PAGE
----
Ken Abrams, Assistant Professor of Psychology, recently gave two invited talks at the University of Florence. The first was titled, "Empirically-Keyed and Factor-Analytic Methods of Personality Test Construction," which discussed the modern, analytical methods of test construction that result in personality tests high in both reliability and validity. Abrams discussed how many popular personality tests, such as the Rorschach Inkblot Test and Thematic Apperception Test, are projective in nature and based upon dated, psychoanalytic theories. These modern tests have proven to be of great use in clinical and forensic settings.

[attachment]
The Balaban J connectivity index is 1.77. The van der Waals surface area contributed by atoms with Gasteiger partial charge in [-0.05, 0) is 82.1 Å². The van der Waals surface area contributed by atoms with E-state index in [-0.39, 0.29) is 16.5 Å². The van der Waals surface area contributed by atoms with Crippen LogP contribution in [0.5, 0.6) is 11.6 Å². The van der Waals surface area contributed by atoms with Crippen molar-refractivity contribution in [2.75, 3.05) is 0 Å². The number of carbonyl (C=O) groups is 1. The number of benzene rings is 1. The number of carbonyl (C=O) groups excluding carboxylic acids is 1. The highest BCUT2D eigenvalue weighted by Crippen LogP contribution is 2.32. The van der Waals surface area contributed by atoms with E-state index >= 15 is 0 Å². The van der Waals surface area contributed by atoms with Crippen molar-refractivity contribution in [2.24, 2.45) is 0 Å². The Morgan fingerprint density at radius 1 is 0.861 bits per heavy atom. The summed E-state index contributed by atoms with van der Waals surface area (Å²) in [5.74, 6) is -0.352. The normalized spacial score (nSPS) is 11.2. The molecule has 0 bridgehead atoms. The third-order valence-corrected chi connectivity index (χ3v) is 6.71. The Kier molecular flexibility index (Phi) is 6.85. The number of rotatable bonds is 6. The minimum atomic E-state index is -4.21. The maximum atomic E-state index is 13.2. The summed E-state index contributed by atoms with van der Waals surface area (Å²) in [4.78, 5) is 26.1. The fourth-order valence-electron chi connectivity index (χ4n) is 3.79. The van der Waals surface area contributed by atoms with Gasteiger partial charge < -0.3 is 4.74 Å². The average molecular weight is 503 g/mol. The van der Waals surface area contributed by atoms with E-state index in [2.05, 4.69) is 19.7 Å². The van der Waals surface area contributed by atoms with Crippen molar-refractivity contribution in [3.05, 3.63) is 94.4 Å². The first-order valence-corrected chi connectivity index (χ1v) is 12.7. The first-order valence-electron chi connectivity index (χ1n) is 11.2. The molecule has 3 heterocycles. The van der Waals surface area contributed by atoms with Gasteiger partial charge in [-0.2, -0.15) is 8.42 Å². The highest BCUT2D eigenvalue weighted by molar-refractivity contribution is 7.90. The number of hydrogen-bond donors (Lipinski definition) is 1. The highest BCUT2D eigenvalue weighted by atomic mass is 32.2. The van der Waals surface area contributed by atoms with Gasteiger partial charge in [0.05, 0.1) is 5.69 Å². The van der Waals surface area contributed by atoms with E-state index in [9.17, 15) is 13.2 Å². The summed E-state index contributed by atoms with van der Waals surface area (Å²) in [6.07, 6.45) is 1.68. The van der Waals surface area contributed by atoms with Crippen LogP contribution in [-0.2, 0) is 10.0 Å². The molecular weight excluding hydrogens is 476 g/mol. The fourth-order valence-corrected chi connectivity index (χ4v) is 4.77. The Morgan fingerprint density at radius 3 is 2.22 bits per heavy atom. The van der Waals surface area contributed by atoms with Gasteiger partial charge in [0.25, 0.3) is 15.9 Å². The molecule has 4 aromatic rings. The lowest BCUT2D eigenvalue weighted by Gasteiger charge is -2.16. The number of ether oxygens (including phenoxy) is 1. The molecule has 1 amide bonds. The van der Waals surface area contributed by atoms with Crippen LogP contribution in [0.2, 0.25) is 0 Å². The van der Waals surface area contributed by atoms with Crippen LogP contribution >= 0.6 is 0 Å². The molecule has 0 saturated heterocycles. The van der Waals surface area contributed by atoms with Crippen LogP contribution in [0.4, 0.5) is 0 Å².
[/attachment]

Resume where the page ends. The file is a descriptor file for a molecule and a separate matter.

The second talk was titled, "Provoking Panic in the Laboratory: The Use of Respiratory Challenges to Study Why Smoking Promotes Panic Disorder." It featured much of Abrams’s work performed at Carleton which tested the hypothesis that nicotine dependence promotes panic through biopsychosocial consequences of chronic smoking and repeated withdrawal syndromes. To do so, he and his team recruited heavy smokers and had them re-breathe a gas mixture containing a high concentration of carbon dioxide (CO2). CO2 hypersensitivity has been established as a specific marker for panic disorder, and they predicted that smokers in withdrawal would experience more severe respiratory and cardiac symptoms, greater subjective anxiety, and more panic symptoms in response to the procedure. Their results have been consistent with this prediction and suggest that nicotine withdrawal does promote panic disorder.